Eosinophilic esophagitis is a chronic, immunologically mediated inflammation of the esophagus, which is more commonly seen in men, with the peak incidence occurring between the ages of 30 and 50. Studies indicate that urban dwellers and individuals residing in Western countries and cold climates are more frequently affected.
The term “eosinophilic” refers to the accumulation of eosinophilic granulocytes in the oesophageal wall, which are not normally found there. In this condition, these cells are detected in tissue samples from the oesophagus. The function of the esophagus, which is to transport food from the mouth to the stomach, is disrupted, and in a small percentage of cases, eosinophilic esophagitis can lead to narrowing of the esophagus.
Patients with eosinophilic esophagitis are more commonly associated with allergic conditions such as hay fever, asthma, and atopic dermatitis compared to the general population. However, it has not been proven that allergic predisposition increases the risk of this condition. Eosinophilic esophagitis is distinct from the common acid reflux disease, although the two can coexist.
The disease presents with characteristic symptoms, particularly in adults, including:
The exact causes and mechanisms of the disease are not yet fully understood. There is evidence of genetic factors and environmental factors playing a role. Risk factors include premature birth, delivery by cesarean section, antibiotic treatment at an early age, and food allergies. The lack of exposure to beneficial microbes in the environment, a fundamental postulate in the hygiene hypothesis for the rise of allergic diseases, is one of the explanations for the development of eosinophilic esophagitis.
In general, men are more affected by swallowing difficulties than women. 75 percent of patients are male, while only 25 percent are female. There is also a higher risk of swallowing difficulties in individuals with a history of allergic diseases. Around 70% of patients already have some form of allergy at the time of eosinophilic esophagitis diagnosis.
Food allergies are commonly found in children, while respiratory allergies, such as allergic rhino conjunctivitis and asthma, predominate in adults. There is also a hereditary component to esophageal allergy, with a higher likelihood of transmission through the maternal line.
Despite efforts to elucidate the pathogenesis of eosinophilic esophagitis and the increase in clinical trials, the practical management of eosinophilic esophagitis remains a challenge due to various contradictions associated with therapeutic approaches and the need for long-term treatment.
For a long time, it was unclear whether eosinophilic esophagitis (Eosinophilic esophagitis) was an autoimmune or allergic disorder. In summary, Eosinophilic esophagitis is a multifactorial chronic allergic disease characterized by predominance of type 2 immune inflammation. The release of inflammatory mediators from activated eosinophils in the esophageal wall leads to swelling, fibrotic changes, and ring-like strictures observed during endoscopic examination. These changes are responsible for the swallowing difficulties.
It is believed that food allergies are at the core of, but the relationship between food allergy and Eosinophilic esophagitis is complex. Allergy tests, such as skin prick tests and serum tests, are important. Based on positive results from these tests, concepts of elimination diets with two, four, or six foods have emerged.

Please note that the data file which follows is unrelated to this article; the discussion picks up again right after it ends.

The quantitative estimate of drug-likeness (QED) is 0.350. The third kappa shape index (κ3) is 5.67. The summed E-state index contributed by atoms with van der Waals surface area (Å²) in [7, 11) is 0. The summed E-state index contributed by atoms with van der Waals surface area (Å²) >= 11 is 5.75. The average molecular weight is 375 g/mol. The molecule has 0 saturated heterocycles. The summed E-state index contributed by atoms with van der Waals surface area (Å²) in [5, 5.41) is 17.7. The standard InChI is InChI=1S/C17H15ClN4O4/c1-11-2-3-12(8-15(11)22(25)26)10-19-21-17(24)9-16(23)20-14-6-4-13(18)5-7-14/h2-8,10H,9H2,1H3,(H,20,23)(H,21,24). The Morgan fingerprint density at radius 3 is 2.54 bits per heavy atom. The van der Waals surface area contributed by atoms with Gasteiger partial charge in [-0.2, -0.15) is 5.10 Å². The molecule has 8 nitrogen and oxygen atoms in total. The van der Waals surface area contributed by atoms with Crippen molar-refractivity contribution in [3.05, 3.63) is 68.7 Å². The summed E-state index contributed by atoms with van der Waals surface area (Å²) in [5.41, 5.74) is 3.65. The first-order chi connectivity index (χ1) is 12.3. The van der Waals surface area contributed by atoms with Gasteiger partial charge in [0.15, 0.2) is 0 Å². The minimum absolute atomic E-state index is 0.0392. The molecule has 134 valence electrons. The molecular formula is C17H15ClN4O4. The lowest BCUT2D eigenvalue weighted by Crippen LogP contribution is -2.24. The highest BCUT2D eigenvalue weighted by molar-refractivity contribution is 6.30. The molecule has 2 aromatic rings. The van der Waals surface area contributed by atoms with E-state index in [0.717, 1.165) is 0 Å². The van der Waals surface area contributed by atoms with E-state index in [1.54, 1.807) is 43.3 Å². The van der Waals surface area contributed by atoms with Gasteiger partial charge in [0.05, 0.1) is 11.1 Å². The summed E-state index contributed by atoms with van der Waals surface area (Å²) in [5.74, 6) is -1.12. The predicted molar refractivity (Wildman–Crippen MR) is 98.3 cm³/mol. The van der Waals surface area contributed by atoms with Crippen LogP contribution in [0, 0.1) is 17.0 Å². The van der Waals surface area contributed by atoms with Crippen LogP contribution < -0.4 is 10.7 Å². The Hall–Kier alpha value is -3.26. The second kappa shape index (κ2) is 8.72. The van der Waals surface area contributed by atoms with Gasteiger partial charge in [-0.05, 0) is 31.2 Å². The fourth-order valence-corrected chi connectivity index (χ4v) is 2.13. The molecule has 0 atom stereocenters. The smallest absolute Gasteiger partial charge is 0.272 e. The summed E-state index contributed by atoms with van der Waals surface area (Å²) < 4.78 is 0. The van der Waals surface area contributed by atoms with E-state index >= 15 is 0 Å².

These diets typically exclude major allergenic foods such as milk and dairy products, eggs, soy, wheat, nuts/peanuts, fish, and shellfish. In many cases, symptoms improve within a few weeks after removing the allergenic food from the diet.
Eosinophilic esophagitis is a distinct disease that exhibits various clusters based on immune mechanisms and predominant tissue inflammation, which may not always be of the IgE-mediated allergy type.
The mechanisms involved in immune-related swallowing difficulties are not yet fully understood. Immunoglobulins of the IgE class do not appear to be central to all cases of eosinophilic esophagitis. High levels of IgE antibodies, along with elevated blood eosinophils and multiple associated atopic conditions such as asthma, allergic rhinitis/rhino conjunctivitis, and atopic dermatitis, form a subgroup or cluster within eosinophilic esophagitis. T-lymphocytes play a role in this subgroup, and it is referred to as type 2 immune inflammation, which is more responsive to treatment.
In other patients, specific IgE antibodies are not detected in the serum or skin tests, there is no blood eosinophilia, and there are even no tissue aggregates of eosinophils in the oesophageal wall, despite the presence of typical symptoms and familial burden (other family members with identical symptoms).
Yes. In some cases, there are mild swallowing difficulties, while in others, the symptoms are very severe. The severity is determined by the degree of inflammation and changes in the esophageal wall, specifically the development of fibrosis and ring-like narrowing of the esophageal lumen.
The diagnosis of esophageal allergy is established through a thorough medical history and endoscopic examination of the esophagus with tissue sampling (biopsies) from multiple sites. The presence of a certain number of eosinophils in the histological material confirms the diagnosis.
If it is possible to identify the specific food allergens that contribute to swallowing difficulties, one can eliminate them from the diet. Such an approach, involving the exclusion of certain products, serves both diagnostic and therapeutic purposes. Complete remission is achievable. There are diets that exclude two, four, or six foods, focusing on the most common allergy triggers: dairy products, wheat, eggs, nuts, soy, and seafood.